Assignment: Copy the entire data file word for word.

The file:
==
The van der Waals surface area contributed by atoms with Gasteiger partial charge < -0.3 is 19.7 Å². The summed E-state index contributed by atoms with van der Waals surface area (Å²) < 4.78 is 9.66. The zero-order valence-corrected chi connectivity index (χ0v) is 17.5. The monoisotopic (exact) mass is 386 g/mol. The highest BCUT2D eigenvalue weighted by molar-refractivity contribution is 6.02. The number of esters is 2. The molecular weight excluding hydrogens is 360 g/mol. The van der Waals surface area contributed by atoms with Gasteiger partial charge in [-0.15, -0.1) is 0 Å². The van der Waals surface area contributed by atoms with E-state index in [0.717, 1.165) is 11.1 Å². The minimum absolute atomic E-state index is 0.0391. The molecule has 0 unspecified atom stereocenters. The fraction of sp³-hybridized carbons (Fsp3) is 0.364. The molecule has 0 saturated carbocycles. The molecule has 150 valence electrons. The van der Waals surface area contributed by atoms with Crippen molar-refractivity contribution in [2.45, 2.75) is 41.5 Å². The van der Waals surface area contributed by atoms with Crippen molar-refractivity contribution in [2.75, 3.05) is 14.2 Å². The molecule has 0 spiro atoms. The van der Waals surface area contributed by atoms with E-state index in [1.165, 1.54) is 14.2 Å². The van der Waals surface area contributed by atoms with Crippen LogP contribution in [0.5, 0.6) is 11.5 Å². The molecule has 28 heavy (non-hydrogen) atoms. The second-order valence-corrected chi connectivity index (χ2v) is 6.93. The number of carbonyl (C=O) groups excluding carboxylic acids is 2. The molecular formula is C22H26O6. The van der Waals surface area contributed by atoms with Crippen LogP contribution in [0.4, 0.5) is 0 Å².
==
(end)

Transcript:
The van der Waals surface area contributed by atoms with Gasteiger partial charge < -0.3 is 19.7 Å². The summed E-state index contributed by atoms with van der Waals surface area (Å²) < 4.78 is 9.66. The zero-order valence-corrected chi connectivity index (χ0v) is 17.5. The monoisotopic (exact) mass is 386 g/mol. The highest BCUT2D eigenvalue weighted by molar-refractivity contribution is 6.02. The number of esters is 2. The molecular weight excluding hydrogens is 360 g/mol. The van der Waals surface area contributed by atoms with Gasteiger partial charge in [-0.15, -0.1) is 0 Å². The van der Waals surface area contributed by atoms with E-state index in [0.717, 1.165) is 11.1 Å². The minimum absolute atomic E-state index is 0.0391. The molecule has 0 unspecified atom stereocenters. The fraction of sp³-hybridized carbons (Fsp3) is 0.364. The molecule has 0 saturated carbocycles. The molecule has 150 valence electrons. The van der Waals surface area contributed by atoms with Crippen molar-refractivity contribution in [2.45, 2.75) is 41.5 Å². The van der Waals surface area contributed by atoms with Crippen molar-refractivity contribution in [2.75, 3.05) is 14.2 Å². The molecule has 0 spiro atoms. The van der Waals surface area contributed by atoms with E-state index in [1.165, 1.54) is 14.2 Å². The van der Waals surface area contributed by atoms with Crippen LogP contribution in [0.5, 0.6) is 11.5 Å². The molecule has 28 heavy (non-hydrogen) atoms. The second-order valence-corrected chi connectivity index (χ2v) is 6.93. The number of carbonyl (C=O) groups excluding carboxylic acids is 2. The molecular formula is C22H26O6. The van der Waals surface area contributed by atoms with Crippen LogP contribution in [0.4, 0.5) is 0 Å².